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UQ LibraryWalter Harrison Law LibraryLegal Research Guide Legal Research

Strategy

Step 1. Analyse the Problem


Legal problems do not always fit into definite areas of law, such as contract law or
criminal law. Sometimes more than one area of law can be involved in a legal
problem. These steps will help you classify the problem:
Analyse the facts of the case
Decide what legal issues they represent.
It is important to research the legal principles involved rather than the facts of the
case. This will ensure that your search is focussed upon legally relevant material.

Planning a Search Strategy

The more care and thought you put into your search strategy, the more relevant
your search results will be. As a result, you will also save time.
Consider:

What are you actually looking for? For example: a case, a piece of
legislation, a journal article.

Which resources will help you find what you are after? For example: a
database, digest, the legal research guide etc.

What are the parameters/boundaries of your search? Think about which


jurisdictions are relevant and how far back in time you wish to look.

Which search terms will you use and how will you combine them to give
you the best results?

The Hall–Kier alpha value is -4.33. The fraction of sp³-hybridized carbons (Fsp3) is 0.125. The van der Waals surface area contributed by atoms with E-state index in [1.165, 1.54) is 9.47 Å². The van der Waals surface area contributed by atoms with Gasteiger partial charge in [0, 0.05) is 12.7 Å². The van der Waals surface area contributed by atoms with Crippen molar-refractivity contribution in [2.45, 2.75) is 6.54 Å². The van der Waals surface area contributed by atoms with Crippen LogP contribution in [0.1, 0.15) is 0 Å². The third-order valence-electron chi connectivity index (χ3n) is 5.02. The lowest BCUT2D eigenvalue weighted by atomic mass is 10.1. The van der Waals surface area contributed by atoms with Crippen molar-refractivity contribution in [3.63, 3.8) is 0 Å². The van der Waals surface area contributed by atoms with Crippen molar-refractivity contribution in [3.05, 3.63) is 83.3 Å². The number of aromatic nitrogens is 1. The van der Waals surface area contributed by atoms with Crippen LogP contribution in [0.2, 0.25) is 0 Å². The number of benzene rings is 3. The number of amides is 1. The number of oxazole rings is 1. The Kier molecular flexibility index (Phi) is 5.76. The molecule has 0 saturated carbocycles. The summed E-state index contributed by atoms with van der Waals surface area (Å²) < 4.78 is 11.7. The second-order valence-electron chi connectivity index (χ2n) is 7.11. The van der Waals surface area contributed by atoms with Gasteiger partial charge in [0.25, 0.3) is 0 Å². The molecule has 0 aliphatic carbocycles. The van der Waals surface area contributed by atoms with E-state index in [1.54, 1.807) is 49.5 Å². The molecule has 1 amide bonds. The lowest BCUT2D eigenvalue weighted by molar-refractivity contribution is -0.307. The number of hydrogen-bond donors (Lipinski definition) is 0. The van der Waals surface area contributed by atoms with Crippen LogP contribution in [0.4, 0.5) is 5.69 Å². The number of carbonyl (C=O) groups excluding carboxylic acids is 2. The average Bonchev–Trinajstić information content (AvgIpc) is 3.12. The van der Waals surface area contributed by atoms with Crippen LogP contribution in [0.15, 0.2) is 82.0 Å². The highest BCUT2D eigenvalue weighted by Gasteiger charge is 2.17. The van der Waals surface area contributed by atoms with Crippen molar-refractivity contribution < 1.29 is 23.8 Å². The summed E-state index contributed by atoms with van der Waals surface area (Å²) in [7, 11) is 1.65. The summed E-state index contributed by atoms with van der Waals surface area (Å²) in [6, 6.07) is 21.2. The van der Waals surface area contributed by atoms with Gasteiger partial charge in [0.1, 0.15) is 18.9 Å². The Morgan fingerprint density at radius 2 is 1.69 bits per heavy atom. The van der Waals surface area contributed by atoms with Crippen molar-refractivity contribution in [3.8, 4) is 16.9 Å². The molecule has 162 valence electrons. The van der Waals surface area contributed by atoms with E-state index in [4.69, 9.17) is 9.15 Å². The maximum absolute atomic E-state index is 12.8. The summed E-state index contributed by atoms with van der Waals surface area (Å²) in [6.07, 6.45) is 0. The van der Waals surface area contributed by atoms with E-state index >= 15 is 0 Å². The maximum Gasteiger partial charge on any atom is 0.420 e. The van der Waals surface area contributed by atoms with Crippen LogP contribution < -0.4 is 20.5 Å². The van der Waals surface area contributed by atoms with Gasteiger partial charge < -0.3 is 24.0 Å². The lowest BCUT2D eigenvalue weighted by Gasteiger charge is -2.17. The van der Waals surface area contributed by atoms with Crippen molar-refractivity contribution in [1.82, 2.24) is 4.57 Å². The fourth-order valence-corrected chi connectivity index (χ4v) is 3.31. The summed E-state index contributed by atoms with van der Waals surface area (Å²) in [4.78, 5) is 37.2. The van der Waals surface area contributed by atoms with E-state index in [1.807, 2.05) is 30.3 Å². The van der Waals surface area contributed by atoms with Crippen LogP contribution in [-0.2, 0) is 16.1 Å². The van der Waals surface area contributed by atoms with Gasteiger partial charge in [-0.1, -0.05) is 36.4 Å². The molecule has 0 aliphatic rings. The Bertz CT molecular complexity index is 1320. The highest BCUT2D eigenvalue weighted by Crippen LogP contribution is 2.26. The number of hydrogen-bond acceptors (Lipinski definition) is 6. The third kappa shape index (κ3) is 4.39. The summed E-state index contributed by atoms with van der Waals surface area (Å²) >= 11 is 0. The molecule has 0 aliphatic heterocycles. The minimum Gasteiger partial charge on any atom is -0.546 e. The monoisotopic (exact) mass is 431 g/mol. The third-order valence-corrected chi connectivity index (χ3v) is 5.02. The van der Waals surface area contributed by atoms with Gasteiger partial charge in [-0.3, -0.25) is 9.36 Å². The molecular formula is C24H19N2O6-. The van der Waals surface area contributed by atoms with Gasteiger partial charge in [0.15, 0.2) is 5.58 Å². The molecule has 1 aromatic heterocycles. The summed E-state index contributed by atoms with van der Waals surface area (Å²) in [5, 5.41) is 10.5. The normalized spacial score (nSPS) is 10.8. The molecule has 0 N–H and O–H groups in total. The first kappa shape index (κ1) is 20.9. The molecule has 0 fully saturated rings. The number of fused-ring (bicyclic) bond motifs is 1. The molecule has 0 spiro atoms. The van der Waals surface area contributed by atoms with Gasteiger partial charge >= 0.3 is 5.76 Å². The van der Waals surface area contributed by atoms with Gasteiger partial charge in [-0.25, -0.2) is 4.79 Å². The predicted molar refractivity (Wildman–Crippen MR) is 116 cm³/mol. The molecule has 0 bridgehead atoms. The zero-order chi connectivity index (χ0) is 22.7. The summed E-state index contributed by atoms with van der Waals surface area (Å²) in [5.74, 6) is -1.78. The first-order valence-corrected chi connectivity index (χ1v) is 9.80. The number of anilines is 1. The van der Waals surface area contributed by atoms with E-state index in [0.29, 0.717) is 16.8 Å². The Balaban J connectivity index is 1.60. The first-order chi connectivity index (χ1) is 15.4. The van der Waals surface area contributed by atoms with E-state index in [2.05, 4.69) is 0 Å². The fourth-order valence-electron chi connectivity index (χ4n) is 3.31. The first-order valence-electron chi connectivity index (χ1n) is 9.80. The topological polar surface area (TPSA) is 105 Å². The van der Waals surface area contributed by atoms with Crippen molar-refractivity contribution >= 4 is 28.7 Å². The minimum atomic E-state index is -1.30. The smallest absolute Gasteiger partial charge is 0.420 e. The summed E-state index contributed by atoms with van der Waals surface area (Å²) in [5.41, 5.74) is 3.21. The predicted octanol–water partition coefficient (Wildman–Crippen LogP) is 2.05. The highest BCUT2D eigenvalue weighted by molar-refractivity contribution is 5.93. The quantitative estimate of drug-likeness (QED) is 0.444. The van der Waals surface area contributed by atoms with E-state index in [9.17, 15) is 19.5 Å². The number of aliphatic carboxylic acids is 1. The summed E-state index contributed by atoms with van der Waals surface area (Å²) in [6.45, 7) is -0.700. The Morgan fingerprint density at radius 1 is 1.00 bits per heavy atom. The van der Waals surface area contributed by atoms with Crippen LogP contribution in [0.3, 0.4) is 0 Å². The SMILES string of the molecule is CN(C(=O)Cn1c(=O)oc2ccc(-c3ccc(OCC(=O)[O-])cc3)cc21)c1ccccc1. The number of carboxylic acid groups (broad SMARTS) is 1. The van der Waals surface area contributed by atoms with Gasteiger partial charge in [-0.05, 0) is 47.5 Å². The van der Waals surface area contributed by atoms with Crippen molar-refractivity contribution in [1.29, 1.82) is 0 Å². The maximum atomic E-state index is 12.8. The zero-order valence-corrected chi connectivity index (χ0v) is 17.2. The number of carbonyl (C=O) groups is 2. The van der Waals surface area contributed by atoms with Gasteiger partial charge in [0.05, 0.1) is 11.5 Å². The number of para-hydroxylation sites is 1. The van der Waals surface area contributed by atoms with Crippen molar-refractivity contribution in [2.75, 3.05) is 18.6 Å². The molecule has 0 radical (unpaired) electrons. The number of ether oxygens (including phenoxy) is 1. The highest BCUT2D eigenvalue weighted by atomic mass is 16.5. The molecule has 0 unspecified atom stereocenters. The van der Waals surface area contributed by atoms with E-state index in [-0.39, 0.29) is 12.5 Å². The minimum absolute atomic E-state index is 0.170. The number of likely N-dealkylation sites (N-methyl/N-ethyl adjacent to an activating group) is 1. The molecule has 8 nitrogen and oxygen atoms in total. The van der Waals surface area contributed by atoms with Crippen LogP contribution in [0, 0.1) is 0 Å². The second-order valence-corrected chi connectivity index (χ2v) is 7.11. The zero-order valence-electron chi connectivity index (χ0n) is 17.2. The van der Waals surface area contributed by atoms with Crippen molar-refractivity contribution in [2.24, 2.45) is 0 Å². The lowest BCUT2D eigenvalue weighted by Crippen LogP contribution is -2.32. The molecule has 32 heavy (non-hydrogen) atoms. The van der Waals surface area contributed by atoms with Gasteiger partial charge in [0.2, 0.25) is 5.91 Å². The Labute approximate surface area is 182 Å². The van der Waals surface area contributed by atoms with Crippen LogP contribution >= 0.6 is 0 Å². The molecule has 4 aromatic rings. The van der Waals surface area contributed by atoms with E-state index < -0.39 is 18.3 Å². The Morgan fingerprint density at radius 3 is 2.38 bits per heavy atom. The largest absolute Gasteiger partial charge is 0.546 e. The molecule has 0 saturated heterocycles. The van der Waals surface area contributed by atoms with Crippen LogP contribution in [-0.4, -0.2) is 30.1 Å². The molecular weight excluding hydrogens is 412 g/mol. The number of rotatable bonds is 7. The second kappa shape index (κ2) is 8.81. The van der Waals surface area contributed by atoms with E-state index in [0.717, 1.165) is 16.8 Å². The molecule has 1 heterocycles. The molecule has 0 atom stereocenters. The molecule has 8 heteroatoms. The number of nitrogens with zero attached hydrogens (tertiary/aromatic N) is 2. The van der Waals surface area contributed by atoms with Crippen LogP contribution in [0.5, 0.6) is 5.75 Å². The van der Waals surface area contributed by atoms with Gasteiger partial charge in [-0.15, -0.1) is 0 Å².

Planning Steps

Step 1. Identify the key concepts in the problem. These become your
search words. Remember, you need to research the legal issuesnot the
facts of the case.

Step 2. Consider synonyms and related terms.


Think laterally. Use a legal dictionary or encyclopaedia to find alternate
words with the same meaning. Legal dictionaries and encyclopaedias will
provide you with a basic overview of the legal issue and give you an
understanding of the vocabulary before you start to research. They will
also indicate where you will need to look for answers, by identifying key
cases, legislation and commentaries.
Step 3. Construct a search query using Boolean operators (such as
AND, OR) and where relevant other search options such as truncation,
wildcards, phrase searching and brackets (nesting).

Search Options

AND

liability and tort

finds both words in the same


record.

OR

slander or libel

finds either word in same


record.

bankruptcy not
liquidation

finds records which mention


the first word but not second.

Boolean Logic NOT

Phrase
Searching

"duty of care"

forces the database to search


a string of words as a phrase.

/s